Last Summer I got so many questions about digital interactive notebooks. I’d never used them before so I decided to play around with them this year in my classroom. I have been using a paper composition notebook with my students for the last nine years, and I wasn’t ready to give it up just yet. I decided to pilot them in my elective classes to see how they might work for me in my classroom.
Benefits of Using Digital Interactive Notebooks
- They are better for the environment. I try to conserve paper as often as possible in my classroom, and digital notebooks would make it so that there is almost no paper used in my classroom.
- Work can’t be lost (mostly!). Middle school students are notorious for losing things. Google Apps saves everything automatically so nothing is ever truly lost. (However, this doesn’t mean that your students won’t have trouble finding them.)
- Digital notebooks give students a space that can be used to organized digital content. I am using digital content more and more often in my classroom. Students regularly do PhET Simulations, write arguments and engage in peer editing using Google Apps. Students have some material online, and some in their notebook. Going digital means that all of these great things could live in one place.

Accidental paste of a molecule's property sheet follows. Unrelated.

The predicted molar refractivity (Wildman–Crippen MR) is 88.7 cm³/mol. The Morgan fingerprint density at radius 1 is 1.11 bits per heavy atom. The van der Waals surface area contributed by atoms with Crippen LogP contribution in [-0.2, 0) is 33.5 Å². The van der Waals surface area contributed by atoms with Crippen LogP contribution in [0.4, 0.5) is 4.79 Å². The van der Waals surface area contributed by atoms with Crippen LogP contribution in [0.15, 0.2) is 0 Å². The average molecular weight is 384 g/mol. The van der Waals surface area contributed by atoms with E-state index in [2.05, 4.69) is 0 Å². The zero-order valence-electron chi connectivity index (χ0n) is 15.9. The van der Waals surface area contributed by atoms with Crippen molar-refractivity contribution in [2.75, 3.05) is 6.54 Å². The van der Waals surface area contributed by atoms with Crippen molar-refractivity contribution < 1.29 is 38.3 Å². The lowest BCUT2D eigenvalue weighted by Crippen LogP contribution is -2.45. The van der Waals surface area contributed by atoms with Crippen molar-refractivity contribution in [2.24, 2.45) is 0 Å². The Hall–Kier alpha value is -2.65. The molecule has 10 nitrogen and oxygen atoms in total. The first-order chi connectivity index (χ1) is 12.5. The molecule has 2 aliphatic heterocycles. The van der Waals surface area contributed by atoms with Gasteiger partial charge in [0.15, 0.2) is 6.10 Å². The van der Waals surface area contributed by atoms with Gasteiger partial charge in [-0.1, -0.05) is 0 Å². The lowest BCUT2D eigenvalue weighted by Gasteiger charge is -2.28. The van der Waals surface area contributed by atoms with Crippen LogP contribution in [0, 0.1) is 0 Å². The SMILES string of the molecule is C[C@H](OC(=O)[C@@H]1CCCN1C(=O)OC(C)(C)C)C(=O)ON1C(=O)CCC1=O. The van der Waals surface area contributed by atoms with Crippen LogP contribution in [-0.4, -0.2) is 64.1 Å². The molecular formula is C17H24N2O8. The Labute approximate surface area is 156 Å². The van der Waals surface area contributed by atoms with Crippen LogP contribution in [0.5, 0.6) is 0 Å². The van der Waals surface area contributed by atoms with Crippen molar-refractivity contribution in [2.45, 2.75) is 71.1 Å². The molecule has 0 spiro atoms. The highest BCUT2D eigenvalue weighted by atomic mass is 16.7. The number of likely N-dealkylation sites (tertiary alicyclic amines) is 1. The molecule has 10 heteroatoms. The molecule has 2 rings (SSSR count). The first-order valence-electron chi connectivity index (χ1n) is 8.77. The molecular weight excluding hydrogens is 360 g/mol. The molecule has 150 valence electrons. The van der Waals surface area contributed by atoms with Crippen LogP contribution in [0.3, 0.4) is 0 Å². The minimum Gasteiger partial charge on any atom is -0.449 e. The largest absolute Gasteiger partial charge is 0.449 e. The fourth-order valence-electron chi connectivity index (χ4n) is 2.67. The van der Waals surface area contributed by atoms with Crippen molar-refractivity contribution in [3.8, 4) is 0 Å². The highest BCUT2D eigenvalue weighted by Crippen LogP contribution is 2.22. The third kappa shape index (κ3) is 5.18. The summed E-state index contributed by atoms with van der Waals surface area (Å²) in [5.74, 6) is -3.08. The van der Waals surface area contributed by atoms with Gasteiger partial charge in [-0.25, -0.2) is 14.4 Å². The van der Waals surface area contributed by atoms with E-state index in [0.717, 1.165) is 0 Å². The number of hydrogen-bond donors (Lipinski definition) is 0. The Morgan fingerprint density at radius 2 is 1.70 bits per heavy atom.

- Accessibility! There are endless options for making your content more accessible for all of your students when you use a digital platform. Students can use text to speech, video captioning, adjust font sizes and colors and translate materials when they are digital.
Using Google Slides for Digital Notebooks
When I started researching methods for using digital notebooks, just about every resource I found suggested using Google Slides for the notebook. With Google Slides, each slide acts as a different notebook page. Students can add various content to each slide. Google slides is ideal for creating diagrams, annotating graphs and filling out graphic organizers, as well as many other tasks. However, I found that it was difficult for my students to find their work within the slides. Also, it was more difficult to organize material if the task did not fit on to a single google slide.
Using the Table Of Contents Method for Digital Notebooking
For me, slides weren’t the best option. Instead, I created a digital notebook that was based on the idea of the table of contents that is found in many interactive notebooks. In the video I use I outline the method that I used for using a table of contents for creating a digital notebook that my student could use to organize their content.
View this video on YouTube.
Am I Ready to Give Up Composition Books in My Classroom?
Not quite yet. I don’t think I am fully ready to make that transition for next year. However, I do plan to require all classes to keep a digital interactive notebook so that they can have well-organized digital material. I still have a few months to decide…. we shall see!
What questions do you have about digital notebooks? Comment below!
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